Remember in the early 1990s when listserv was a new and exciting way to interact and exchange information on Karate-do. I remember logging in on my old modem in front of my giant green lit monitor and looking forward to reading what other like-minded people had written. Then came online groups like Egroups in the late 1990s and then blogs in the early 2000s. Although there was disagreement, in both of these platforms there was a sense of community. All of these have been eclipses by social media like Facebook, Instagram, Pintrest and others. Admittedly I tried some of these platforms and came away from them a little shocked and disappointed.
Most of the content on these new platforms is superficial. You had to wade through pages and pages of non-sense before you came across something of substance. Even then it is followed by a never-ending list of childish comments and ad hominem attacks. However, that is preferable to the ceaseless posts on kata, training and performance videos uploaded to these sites by karateka that are little more then self-advertisement. Each is carefully videoed, edited and curated to present her in the best possible light. As University of Michigan psychologist Eliot Panek has commented,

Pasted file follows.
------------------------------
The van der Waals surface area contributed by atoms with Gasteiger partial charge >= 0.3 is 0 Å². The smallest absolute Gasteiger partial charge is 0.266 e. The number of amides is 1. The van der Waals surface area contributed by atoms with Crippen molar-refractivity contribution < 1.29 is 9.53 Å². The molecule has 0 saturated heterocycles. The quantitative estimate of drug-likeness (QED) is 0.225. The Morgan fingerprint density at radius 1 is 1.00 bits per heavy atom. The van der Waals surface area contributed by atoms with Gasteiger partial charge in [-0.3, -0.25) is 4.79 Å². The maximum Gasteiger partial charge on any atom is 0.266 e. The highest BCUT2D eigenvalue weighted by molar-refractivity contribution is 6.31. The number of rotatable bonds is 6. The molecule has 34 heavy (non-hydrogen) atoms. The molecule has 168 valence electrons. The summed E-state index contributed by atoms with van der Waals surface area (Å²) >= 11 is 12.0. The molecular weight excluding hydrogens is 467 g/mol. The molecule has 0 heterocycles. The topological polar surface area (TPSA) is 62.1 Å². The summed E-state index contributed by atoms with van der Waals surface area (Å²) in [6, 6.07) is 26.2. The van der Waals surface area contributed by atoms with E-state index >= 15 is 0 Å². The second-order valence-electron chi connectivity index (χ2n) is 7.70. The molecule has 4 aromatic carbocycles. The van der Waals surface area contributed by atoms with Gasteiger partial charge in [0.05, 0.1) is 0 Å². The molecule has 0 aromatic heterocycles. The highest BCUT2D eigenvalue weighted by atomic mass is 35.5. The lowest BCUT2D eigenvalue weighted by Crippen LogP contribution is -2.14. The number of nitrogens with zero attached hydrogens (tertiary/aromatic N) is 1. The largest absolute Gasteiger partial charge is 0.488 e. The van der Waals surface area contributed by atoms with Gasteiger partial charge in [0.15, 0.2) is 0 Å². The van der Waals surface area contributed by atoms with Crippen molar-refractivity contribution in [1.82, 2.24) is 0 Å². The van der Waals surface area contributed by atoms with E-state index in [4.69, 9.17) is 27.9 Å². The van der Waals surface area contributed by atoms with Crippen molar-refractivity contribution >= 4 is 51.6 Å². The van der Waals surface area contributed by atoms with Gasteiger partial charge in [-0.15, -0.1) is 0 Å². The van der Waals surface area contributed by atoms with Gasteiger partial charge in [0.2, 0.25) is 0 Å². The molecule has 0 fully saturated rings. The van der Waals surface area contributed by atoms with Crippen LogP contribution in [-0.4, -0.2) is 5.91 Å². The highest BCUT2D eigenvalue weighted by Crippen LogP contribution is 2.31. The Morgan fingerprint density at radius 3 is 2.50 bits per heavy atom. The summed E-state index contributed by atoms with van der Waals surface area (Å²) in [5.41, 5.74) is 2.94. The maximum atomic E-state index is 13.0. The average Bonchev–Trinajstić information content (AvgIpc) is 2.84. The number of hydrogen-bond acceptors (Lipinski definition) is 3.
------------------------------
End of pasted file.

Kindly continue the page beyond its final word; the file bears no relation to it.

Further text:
“[they] offer users near complete control over self-presentations, making them a useful venue for the deployment of strategic interpersonal behaviors that narcissists use to construct and maintain a carefully considered self-image (1).”
With such vanity on display, I wonder what the old-timers like Funakoshi, Motobu and Mabuni would have thought. Indeed, isn’t Matsumura Sokon quoted as writing,
To all those whose progress remains hampered by ego-related distractions, let humility – the spiritual cornerstone upon which Karate rests – serve to remind one to place virtue before vice, values before vanity and principles before personalities (2).
With all this nonsense going on in the Karate-do world and the recent acceptance of Karate-do into the 2022 Olympic games (more on that in the future), a few months ago I deleted my social media accounts and haven’t looked back. Although it was nice to interact with a few people through them, I found that the drawbacks far out-weighted the advantages. On the contrary, I could easily maintain contact with them through other means. Overall, I feel much better and have recovered some of my precious time.
Ironically, having shut-down this blog over a year ago, I now find myself turning to it as a means of organizing and expressing my thoughts on Okinawa Karate-do and Kobudo. I doubt I will post as frequently as I did before, but I am more inclined now to use it as a quiet refuge for that purpose in contrast to the insistent noise of social media.